I am a PhD Candidate in Sociology at the University of Notre Dame and my main areas of specialisation include: Race, Ethnicity, and Immigration; Sociology of Education; and Qualitative Methods.
My dissertation research focuses on racial and ethnic identity in Denmark. I interviewed 70 multi-racial and multi-ethnic Danes with one immigrant parent. Inspiration for this topic stems from my own experiences growing up in Denmark with an immigrant mother and a native father and the at times confusing identity as always half and never whole.
The official position is that race does not exist and whether you’re a Danish citizen or not, depends on your parents’ nationality/ethnicity. Despite this, I find that in social interactions, multi-racial Danes with at least one native parent are racialised as foreigners and not ‘authentic Danes'. I also find that multi-ethnic white Danes are mostly seen as ‘authentic Danes’ and therefore, the extent to which multi-racial and multi-ethnic Danes are accepted as ‘one of us’ depends on their skin colour.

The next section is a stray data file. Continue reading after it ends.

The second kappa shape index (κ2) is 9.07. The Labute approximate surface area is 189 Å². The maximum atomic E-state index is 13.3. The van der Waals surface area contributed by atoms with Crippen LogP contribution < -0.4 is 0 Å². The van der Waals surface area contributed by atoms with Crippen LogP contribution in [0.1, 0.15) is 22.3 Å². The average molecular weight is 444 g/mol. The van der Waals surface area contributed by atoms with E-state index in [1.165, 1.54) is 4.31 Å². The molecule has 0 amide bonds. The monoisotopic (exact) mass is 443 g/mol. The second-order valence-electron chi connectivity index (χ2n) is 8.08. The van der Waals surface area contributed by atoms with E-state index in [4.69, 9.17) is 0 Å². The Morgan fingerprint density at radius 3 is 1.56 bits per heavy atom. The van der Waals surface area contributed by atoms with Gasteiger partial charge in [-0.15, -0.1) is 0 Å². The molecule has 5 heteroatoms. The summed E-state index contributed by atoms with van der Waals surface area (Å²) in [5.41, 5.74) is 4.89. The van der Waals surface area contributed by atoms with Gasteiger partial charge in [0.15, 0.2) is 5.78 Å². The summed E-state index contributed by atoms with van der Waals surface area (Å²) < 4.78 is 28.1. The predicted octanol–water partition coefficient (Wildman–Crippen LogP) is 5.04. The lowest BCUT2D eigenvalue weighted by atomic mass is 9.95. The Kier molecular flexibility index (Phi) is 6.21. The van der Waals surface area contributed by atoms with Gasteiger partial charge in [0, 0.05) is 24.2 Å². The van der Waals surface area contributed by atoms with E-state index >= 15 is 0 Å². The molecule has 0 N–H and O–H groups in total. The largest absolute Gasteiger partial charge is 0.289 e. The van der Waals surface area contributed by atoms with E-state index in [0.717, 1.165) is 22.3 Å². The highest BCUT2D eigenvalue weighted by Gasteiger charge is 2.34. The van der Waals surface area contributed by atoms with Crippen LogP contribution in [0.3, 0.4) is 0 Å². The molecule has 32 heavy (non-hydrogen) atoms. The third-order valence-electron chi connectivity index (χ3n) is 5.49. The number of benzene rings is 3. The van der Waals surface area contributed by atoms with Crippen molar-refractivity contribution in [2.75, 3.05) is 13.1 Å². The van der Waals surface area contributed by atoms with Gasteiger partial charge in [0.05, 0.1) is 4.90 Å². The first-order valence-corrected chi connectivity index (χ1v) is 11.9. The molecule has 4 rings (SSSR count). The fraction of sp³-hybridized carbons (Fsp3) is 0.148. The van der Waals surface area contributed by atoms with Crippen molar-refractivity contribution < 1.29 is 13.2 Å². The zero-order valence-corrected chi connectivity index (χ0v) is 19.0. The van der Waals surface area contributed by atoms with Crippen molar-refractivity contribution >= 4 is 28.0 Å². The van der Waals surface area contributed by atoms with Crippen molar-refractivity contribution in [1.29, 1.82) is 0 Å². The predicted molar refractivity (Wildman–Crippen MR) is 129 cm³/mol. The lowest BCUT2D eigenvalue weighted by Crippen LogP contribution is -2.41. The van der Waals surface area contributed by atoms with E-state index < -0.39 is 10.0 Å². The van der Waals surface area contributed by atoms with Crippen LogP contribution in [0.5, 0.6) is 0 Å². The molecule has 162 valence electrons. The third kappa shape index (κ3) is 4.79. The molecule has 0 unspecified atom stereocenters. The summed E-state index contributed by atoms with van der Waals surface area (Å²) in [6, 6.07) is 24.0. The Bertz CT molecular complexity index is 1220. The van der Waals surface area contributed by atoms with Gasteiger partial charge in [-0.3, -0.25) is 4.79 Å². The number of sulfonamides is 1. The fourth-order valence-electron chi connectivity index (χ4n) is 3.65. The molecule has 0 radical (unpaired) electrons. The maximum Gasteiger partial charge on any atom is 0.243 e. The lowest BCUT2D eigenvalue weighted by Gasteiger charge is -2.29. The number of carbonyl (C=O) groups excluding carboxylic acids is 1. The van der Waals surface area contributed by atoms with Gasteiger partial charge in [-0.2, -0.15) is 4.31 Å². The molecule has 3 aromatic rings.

These findings challenge established knowledge about the socio-political context to racial categories. Multi-racial Danes are denied parts of their identity because you cannot talk about race, but at the same time, they are treated as only ‘half’ and not an ethnic-Dane. My work also raises questions about the definition of ‘Danishness’, threats to national cohesion, and the social-democratic welfare model.
I am currently an affiliate of the Center for Research on Educational Opportunity, the Institute for Latino Studies, and a recipient of the 2020-21 Dissertation Fellowship with the Nanovic Institute for European Studies. Prior to arriving at Notre Dame, I graduated from the University of North Carolina at Charlotte with an MA in Sociology.
Photo Credit: Kathleen Kennedy, CREO